Wednesday, April 1, 2015

Good Deeds Gone Bad: Poor Self Rewards for Good Behavior

The HBR article Reusable Bags Make People Buy Organic—and Junk: An Interview with Uma Karmarkar makes interesting reading. The same study is also quoted in a recent Economist article: Eco-waverers: When people feel good about themselves, they do bad things .
The study highlights the fact that we like to reward ourselves for good behavior and often that reward is contrary to the positive benefits of the good behavior (a few scoops of ice-cream after an extra mile on the treadmill- we've all been there).
Uma Karmarkar's (@uma_karma) study finds that people who take reusable bags to their grocers also buy more junk food. This comes about as a result of the "feel good" feeling they get from using reusable bags.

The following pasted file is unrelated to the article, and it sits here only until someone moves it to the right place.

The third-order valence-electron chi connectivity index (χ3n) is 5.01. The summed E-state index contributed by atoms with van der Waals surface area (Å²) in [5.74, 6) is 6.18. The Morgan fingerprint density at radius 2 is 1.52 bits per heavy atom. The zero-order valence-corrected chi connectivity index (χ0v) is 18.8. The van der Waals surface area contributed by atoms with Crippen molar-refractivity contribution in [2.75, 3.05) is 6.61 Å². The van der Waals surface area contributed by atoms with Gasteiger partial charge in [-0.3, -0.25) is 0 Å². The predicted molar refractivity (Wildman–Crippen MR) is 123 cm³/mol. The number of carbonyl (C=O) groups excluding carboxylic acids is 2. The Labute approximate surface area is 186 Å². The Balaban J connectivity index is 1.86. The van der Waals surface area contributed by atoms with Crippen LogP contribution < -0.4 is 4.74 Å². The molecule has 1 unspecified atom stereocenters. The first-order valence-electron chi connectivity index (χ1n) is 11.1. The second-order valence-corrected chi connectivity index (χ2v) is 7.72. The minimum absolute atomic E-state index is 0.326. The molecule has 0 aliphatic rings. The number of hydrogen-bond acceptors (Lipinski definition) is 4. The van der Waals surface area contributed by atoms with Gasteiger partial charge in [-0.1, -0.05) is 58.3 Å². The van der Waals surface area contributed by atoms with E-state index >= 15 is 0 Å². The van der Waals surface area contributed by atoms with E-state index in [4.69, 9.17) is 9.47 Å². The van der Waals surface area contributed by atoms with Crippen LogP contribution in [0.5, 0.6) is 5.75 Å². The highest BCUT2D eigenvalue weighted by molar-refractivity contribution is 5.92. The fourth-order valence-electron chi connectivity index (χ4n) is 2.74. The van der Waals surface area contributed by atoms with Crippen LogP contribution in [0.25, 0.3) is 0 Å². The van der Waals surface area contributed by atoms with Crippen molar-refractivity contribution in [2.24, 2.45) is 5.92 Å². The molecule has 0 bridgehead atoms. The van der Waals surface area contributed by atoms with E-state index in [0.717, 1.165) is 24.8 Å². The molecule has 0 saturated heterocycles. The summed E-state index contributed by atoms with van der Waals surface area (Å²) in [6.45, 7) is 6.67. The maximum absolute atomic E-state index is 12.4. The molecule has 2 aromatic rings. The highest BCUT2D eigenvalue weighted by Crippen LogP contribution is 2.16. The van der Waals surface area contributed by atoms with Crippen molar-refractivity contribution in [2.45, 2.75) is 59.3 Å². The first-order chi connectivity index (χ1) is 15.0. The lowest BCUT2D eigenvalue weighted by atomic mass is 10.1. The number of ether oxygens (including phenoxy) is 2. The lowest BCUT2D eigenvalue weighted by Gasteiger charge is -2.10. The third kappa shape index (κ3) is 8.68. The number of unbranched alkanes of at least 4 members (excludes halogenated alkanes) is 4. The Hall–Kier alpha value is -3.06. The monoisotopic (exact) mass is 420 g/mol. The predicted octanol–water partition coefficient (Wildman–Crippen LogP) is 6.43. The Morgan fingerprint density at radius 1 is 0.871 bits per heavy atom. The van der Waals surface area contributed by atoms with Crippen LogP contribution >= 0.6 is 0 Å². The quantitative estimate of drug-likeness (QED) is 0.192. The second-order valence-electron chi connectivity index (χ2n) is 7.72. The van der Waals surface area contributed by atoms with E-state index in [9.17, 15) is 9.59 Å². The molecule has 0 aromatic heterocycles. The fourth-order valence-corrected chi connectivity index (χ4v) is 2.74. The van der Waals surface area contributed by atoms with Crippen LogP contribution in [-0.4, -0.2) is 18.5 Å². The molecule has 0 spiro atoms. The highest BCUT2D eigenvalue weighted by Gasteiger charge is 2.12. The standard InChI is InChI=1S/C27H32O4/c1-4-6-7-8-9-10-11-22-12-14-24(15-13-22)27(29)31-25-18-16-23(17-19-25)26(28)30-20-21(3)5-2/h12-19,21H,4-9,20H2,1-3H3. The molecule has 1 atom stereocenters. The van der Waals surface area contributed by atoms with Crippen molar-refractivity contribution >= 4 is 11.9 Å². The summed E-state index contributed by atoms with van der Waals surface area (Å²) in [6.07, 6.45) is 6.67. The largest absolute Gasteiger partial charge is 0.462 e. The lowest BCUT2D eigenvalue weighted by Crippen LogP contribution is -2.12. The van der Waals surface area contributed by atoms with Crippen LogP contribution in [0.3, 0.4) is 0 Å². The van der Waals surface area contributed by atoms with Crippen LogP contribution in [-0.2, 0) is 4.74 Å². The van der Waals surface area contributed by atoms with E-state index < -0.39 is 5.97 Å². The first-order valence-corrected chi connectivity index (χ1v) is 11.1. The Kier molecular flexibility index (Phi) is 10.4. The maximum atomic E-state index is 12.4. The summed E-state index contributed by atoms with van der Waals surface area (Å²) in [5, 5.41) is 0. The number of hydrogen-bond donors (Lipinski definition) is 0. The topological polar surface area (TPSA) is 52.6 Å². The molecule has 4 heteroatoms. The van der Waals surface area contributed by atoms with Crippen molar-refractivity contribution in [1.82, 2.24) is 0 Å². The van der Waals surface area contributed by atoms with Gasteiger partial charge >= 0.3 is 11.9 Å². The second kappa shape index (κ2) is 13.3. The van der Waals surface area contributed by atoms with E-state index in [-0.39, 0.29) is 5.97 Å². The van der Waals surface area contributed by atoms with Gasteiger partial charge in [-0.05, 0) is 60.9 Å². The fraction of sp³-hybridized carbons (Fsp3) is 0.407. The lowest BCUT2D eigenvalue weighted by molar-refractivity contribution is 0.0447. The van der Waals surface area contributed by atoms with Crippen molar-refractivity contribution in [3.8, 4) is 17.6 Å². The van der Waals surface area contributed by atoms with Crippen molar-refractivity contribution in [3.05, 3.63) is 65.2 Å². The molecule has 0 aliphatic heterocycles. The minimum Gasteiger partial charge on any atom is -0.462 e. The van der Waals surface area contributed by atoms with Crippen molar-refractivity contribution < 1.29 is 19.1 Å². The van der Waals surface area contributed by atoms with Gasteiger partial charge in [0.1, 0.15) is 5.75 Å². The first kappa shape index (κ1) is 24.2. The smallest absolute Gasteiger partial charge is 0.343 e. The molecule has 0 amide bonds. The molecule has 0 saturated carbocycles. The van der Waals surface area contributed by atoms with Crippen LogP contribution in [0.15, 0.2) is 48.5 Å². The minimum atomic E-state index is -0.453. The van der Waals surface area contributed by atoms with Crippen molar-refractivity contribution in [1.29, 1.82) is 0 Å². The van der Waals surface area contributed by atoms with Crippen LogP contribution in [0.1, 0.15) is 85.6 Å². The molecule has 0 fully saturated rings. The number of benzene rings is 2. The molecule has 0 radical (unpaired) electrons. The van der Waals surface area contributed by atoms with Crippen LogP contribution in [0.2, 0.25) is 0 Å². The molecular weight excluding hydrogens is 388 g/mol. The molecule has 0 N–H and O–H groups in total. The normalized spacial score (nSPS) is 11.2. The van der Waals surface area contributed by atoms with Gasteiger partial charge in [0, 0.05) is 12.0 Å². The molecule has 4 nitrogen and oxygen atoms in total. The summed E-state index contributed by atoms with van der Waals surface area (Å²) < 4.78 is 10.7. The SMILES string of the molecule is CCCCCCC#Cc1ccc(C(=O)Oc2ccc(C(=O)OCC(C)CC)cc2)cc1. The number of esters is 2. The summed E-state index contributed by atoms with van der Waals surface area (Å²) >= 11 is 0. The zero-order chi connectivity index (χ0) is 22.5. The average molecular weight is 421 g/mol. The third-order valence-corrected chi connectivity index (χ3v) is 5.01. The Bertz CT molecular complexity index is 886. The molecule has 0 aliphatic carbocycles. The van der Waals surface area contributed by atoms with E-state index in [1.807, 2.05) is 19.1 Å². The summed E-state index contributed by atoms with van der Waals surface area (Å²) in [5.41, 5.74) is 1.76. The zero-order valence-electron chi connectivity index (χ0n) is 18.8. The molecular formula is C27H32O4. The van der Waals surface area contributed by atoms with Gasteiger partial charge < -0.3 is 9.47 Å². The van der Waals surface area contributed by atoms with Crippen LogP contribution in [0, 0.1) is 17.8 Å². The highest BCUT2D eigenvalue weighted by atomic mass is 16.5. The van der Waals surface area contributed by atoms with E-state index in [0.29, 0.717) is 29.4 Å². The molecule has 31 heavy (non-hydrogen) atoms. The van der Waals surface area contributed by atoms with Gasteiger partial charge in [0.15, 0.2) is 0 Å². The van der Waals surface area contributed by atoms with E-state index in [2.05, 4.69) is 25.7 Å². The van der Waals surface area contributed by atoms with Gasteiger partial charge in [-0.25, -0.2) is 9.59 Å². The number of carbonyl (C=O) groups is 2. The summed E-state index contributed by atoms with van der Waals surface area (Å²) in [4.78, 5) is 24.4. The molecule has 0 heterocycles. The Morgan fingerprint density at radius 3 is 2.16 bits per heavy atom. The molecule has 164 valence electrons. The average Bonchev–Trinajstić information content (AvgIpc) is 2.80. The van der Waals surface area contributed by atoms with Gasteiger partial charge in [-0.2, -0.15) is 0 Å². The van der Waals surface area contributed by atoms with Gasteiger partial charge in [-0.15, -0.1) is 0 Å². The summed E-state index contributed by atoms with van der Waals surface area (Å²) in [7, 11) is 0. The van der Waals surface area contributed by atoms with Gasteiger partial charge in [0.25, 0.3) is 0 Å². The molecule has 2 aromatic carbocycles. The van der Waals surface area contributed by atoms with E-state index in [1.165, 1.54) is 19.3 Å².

In my opinion what would be interesting is to see if the behavior changes if the perceived root cause goes away. Will the shoppers be as likely to "reward" themselves with junk if there was no feel good feeling associated with bringing their own bag ?
Another point is that while the limited facts about the study shared in the interview indicate a "correlation" between purchase of junk food and bringing their own bags, I am not so sure that "causation" has been clearly established - bringing own bag led to purchase of more junk food.
It could be possible that the basket of purchases for the individuals in question skewed towards junk foods even when they were not bringing their own bags in. When the historical purchase behavior is studied then only a more definitive conclusion that the bag being brought in is influencing the purchase decision can be drawn.
Right now the facts as presented in the HBR article are equivocal and not conclusive enough to draw the inferences implied in the article.
I asked these questions to Uma and here's what she had to say:
I think the interviewer for the HBR article just cherry picked aspects of the study and so the correlation vs. causation question is not adequately answered in the piece.

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